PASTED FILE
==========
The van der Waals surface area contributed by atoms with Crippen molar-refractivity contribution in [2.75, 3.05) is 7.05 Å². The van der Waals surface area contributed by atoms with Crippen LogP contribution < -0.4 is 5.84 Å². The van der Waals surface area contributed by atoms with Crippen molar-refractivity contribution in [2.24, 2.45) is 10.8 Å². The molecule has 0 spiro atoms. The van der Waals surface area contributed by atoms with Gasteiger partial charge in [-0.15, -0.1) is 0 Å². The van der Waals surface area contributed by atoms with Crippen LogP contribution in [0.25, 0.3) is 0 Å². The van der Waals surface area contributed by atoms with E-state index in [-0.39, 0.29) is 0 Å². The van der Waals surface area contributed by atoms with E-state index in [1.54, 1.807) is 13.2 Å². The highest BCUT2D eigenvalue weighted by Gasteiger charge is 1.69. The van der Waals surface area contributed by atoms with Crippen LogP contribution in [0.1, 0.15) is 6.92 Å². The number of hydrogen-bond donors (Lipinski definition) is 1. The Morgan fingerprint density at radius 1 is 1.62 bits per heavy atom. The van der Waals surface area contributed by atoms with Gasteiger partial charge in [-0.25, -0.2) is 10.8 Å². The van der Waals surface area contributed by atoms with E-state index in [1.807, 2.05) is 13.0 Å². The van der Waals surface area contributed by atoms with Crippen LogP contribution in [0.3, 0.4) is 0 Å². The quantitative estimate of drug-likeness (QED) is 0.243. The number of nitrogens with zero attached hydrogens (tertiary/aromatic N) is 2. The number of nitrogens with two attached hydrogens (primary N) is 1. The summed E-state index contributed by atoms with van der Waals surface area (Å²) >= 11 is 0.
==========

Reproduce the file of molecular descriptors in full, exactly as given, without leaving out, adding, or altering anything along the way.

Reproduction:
The van der Waals surface area contributed by atoms with Crippen molar-refractivity contribution in [2.75, 3.05) is 7.05 Å². The van der Waals surface area contributed by atoms with Crippen LogP contribution < -0.4 is 5.84 Å². The van der Waals surface area contributed by atoms with Crippen molar-refractivity contribution in [2.24, 2.45) is 10.8 Å². The molecule has 0 spiro atoms. The van der Waals surface area contributed by atoms with Gasteiger partial charge in [-0.15, -0.1) is 0 Å². The van der Waals surface area contributed by atoms with Crippen LogP contribution in [0.25, 0.3) is 0 Å². The van der Waals surface area contributed by atoms with E-state index in [-0.39, 0.29) is 0 Å². The van der Waals surface area contributed by atoms with E-state index in [1.54, 1.807) is 13.2 Å². The highest BCUT2D eigenvalue weighted by Gasteiger charge is 1.69. The van der Waals surface area contributed by atoms with Crippen LogP contribution in [0.1, 0.15) is 6.92 Å². The number of hydrogen-bond donors (Lipinski definition) is 1. The Morgan fingerprint density at radius 1 is 1.62 bits per heavy atom. The van der Waals surface area contributed by atoms with Gasteiger partial charge in [-0.25, -0.2) is 10.8 Å². The van der Waals surface area contributed by atoms with E-state index in [1.807, 2.05) is 13.0 Å². The van der Waals surface area contributed by atoms with Crippen LogP contribution in [0.3, 0.4) is 0 Å². The quantitative estimate of drug-likeness (QED) is 0.243. The number of nitrogens with zero attached hydrogens (tertiary/aromatic N) is 2. The number of nitrogens with two attached hydrogens (primary N) is 1. The summed E-state index contributed by atoms with van der Waals surface area (Å²) >= 11 is 0.